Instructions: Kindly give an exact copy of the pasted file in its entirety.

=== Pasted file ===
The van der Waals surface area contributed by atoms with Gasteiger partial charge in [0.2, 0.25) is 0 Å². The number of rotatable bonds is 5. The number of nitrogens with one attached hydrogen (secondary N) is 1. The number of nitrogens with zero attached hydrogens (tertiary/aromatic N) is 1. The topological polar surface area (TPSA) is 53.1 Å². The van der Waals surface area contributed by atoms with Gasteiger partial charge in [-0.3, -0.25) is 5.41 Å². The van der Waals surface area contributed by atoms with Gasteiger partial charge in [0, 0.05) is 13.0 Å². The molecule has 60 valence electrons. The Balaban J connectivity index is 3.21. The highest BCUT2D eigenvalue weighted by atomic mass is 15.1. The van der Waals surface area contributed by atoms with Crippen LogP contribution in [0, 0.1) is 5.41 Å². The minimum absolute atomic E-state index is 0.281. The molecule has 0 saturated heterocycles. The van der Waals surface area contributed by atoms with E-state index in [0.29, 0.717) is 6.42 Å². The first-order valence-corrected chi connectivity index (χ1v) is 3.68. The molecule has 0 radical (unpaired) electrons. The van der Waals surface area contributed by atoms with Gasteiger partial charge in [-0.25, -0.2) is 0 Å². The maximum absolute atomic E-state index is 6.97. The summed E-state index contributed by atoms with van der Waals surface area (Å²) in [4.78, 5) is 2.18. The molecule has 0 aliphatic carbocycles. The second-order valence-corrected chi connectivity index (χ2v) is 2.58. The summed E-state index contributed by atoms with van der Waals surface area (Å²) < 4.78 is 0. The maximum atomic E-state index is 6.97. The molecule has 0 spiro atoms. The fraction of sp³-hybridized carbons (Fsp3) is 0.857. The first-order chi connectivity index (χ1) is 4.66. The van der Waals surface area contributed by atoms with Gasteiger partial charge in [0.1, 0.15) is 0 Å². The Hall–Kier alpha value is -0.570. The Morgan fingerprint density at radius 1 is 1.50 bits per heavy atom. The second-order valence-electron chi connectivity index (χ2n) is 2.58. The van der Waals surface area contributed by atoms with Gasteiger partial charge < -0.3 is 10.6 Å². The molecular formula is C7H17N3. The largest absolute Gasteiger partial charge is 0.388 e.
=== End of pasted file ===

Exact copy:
The van der Waals surface area contributed by atoms with Gasteiger partial charge in [0.2, 0.25) is 0 Å². The number of rotatable bonds is 5. The number of nitrogens with one attached hydrogen (secondary N) is 1. The number of nitrogens with zero attached hydrogens (tertiary/aromatic N) is 1. The topological polar surface area (TPSA) is 53.1 Å². The van der Waals surface area contributed by atoms with Gasteiger partial charge in [-0.3, -0.25) is 5.41 Å². The van der Waals surface area contributed by atoms with Gasteiger partial charge in [0, 0.05) is 13.0 Å². The molecule has 60 valence electrons. The Balaban J connectivity index is 3.21. The highest BCUT2D eigenvalue weighted by atomic mass is 15.1. The van der Waals surface area contributed by atoms with Crippen LogP contribution in [0, 0.1) is 5.41 Å². The minimum absolute atomic E-state index is 0.281. The molecule has 0 saturated heterocycles. The van der Waals surface area contributed by atoms with E-state index in [0.29, 0.717) is 6.42 Å². The first-order valence-corrected chi connectivity index (χ1v) is 3.68. The molecule has 0 radical (unpaired) electrons. The van der Waals surface area contributed by atoms with Gasteiger partial charge in [-0.25, -0.2) is 0 Å². The maximum absolute atomic E-state index is 6.97. The summed E-state index contributed by atoms with van der Waals surface area (Å²) in [4.78, 5) is 2.18. The molecule has 0 aliphatic carbocycles. The second-order valence-corrected chi connectivity index (χ2v) is 2.58. The summed E-state index contributed by atoms with van der Waals surface area (Å²) < 4.78 is 0. The maximum atomic E-state index is 6.97. The molecule has 0 spiro atoms. The fraction of sp³-hybridized carbons (Fsp3) is 0.857. The first-order chi connectivity index (χ1) is 4.66. The van der Waals surface area contributed by atoms with Gasteiger partial charge in [0.1, 0.15) is 0 Å². The Hall–Kier alpha value is -0.570. The Morgan fingerprint density at radius 1 is 1.50 bits per heavy atom. The second-order valence-electron chi connectivity index (χ2n) is 2.58. The van der Waals surface area contributed by atoms with Gasteiger partial charge < -0.3 is 10.6 Å². The molecular formula is C7H17N3. The largest absolute Gasteiger partial charge is 0.388 e.